Keep an eye out for the internet café. Look up. Did you pass it already? Glance back. Did you see it? Pay attention to the street names. Do you recognize any of them? Take out the map. Try to read it. You can’t. The crowd is moving too quickly.

Just ahead you see the entrance to an alley. Work your way to the side of the street. Nudge past people. Apologize. Try not to step on too many feet. Jump out of the crowd. The alley is a small cramped space with a ceiling only a foot above your head. Moss grows on it and water drips from it. The rain, at least for you in this small alley that dead-ends no more than fifteen yards away, has stopped.

Look at the map. Try to orient yourself. Look at the street names. No, you haven’t passed the internet café. Fold the map back up and go back into the—wait a second…Look back down at the end of the alley. It is dank and obscured by darkness. Then look at the people in the street. Their heads are down. Their thoughts concerned with practical matters. Not a single person looks your way.

Tuck the map under your arm. Walk to the end of the alley. Glance back. Nobody is paying any attention to you. Fumble with your zipper. Now that you are finally about to go you can no longer hold it. You get yourself out just in time.

Yes!

Tilt your head back. What relief! Relish this. Groan. It has never felt this sweet before. Exhale again. Louder this time. And again. Ah, yes. You continue peeing on the wall. The capacity of your bladder surprises you. How did it contain all of this? Amazing. Look at the mark you make on the wall. It is large. It is impressive.

Then, tilt your head.

Is that a door handle? Look closer. It is a door handle, and it is flecked with droplets of your piss. The door to which it belongs, however, has received the majority of the contents of your bladder.

Hurry. Finish. Stuff yourself back into your pants. Don’t waste time shaking. Zip up.

Stop.

What’s that noise?

It can’t be.

Watch the door handle turn.

Quick. Unfold the map. Hold it up to your face. Now lower it just as the door opens. Try your best to appear puzzled, lost. A middle-aged man emerges from behind the door. Your presence surprises him, but then he sees the map, and—but, yes, of course, obviously a tourist would be inept enough to walk down a dead-end alley and be surprised to find a dead end.

Smile at him. Look apologetic for being so dim. Look perplexed. Let this confirm something he always thought about foreigners.

It’s working.

Turn away from him. Hold up the map again and study it. Start walking. Casually. Maybe a little quicker.

Hear him close the door. Take a quick glance back. He has both hands on his hips. He’s looking at his door.

Stay calm.

Hear him yell.

Run.

Enter the crowd and push your way through it. Duck under umbrellas and sidestep the automatic pedestrians. Look behind you. He is doing the same. Hear him yell again. Run over a bridge. Don’t turn off the main street. It would just be you and him if you did. Pretend that you do though. Try to throw him off. Turn back. You haven’t fooled him. He manages to keep pace with you. He is fast. Run faster. Duck. Take off your hood and your jacket. Hear him yell again. Have you lost him? Run with your head down. Move diagonally from one side of the street to the other. Look behind. He’s there, further now, but still giving chase.

Realize that he knows these streets. At any second this thoroughfare can either splinter into a dozen smaller ones or leave you with your back against a wall. You have to duck into a shop or a café. Look up. Look at your options. See right there, five feet away from you, the internet café. Go to it. Open the door just a crack. Slip inside. Watch from the window as the people and umbrellas continue by. Look for your pursuer. You can’t find him in the crowd. You lost him.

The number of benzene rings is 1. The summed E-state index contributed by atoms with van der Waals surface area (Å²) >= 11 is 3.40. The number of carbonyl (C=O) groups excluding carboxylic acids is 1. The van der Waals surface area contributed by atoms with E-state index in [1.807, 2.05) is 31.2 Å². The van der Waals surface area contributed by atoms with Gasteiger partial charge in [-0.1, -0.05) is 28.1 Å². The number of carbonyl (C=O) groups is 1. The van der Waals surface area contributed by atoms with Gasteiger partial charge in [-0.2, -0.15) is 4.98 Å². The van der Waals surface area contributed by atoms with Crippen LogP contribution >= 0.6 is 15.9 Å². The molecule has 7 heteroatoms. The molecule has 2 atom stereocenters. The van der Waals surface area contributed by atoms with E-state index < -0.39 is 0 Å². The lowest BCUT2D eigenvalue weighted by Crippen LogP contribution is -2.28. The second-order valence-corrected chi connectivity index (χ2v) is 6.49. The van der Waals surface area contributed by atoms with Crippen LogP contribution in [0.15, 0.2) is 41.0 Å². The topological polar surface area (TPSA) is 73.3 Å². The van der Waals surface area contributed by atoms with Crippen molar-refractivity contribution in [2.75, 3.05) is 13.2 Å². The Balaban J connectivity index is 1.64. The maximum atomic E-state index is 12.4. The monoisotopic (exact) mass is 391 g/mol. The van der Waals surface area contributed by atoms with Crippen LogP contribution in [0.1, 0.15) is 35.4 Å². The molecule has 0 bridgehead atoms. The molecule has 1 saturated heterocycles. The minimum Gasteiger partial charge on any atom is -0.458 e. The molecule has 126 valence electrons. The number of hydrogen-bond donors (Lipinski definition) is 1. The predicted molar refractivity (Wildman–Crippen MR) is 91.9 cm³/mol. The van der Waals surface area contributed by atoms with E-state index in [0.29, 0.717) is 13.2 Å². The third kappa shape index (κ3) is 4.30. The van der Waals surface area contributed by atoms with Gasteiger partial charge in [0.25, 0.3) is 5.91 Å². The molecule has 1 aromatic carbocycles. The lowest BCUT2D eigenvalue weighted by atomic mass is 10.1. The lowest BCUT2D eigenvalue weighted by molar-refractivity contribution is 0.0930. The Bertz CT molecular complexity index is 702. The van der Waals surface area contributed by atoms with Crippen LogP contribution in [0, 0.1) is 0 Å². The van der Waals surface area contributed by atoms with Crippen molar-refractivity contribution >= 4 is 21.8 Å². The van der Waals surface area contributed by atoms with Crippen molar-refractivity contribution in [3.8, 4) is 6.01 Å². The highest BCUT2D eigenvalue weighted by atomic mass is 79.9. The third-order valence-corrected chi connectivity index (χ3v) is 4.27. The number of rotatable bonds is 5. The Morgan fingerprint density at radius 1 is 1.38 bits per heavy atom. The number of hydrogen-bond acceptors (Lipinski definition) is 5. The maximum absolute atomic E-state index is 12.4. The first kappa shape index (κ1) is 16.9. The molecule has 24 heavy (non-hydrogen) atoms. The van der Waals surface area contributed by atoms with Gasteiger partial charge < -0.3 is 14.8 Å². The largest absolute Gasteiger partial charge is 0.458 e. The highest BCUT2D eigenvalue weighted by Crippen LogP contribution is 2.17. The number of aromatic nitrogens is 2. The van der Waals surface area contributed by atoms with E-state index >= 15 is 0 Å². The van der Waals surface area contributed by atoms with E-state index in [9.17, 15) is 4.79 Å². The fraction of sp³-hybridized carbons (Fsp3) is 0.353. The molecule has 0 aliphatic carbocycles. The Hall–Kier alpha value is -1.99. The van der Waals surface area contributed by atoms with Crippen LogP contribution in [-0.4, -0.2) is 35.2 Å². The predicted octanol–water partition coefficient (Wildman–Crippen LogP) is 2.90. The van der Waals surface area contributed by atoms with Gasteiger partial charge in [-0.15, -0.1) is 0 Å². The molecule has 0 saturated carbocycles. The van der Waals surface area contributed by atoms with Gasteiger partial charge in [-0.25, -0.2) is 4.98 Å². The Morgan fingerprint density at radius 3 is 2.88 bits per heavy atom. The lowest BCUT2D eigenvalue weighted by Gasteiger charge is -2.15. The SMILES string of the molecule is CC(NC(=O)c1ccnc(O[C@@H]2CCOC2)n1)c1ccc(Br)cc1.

Turn and see that a few people have looked away from their computer screens and are eyeing you. Smile at them. Walk to the girl working behind the desk. She is cute. Very cute. Breathe easy. Smile at her. She smiles back. You may have a chance with her.

Hear the bell on the door behind you chime. Turn around. See the man. He rushes at you but stops inches from your face, then starts yelling—all of it in Italian. Spit hits you in the face. Notice that everybody has turned away from their screens. Do any of them know what he is saying? Surely, the cute girl working here does. Italian, usually a very romantic language, has never sounded so ugly.

The man spits again. Feel an overwhelming urge to shove him. To yell, “You know what, I tried. Okay? I tried, and that should count for something. I could have easily just spent the day in the bar and have seen nothing of your city. I could have taken the easy way out, but instead I went out. I got soaked. I’ve probably caught a cold. I tried to be responsible. I tried to be a good representative. Okay? I tried. Now fuck off!” This won’t help. Restrain yourself.

Instead, just mouth, “Fuck off,” and then turn away from him. Yes, that’s good. That really riled him up. Say to the cute girl, “I’d like to use a computer.”

She still watches the yelling man behind you. Say it again. Just as cool and composed as before. “I’d like to use a computer.”

She points to a free one. Walk past the man – he is still yelling – and sit down at the computer.

The man says one final thing, something vicious and pointed, spits in your direction, and then leaves. Everyone follows him out with their eyes and then looks at you, the person who set him off. The tourist who crossed the line. Try to ignore them. Blood rushes to your cheeks.

Log in to your email account. You’ve received five new messages from friends. Open the first one. Your friend responds to your most recent group email, saying how jealous she is that you managed to see the Pope twice in—Hear the bell chime again. The man is back.

He stands at the doorway, and, using hand gestures you assume mean something vile in Italian, he yells some more. You watch him with a cold face. Look condescending, as if you almost pity him and his inability to get over it. Then turn your back to him and reply to your friend’s message.

“Venice,” you begin, “does not disappoint.”

 

About Julian Zabalbeascoa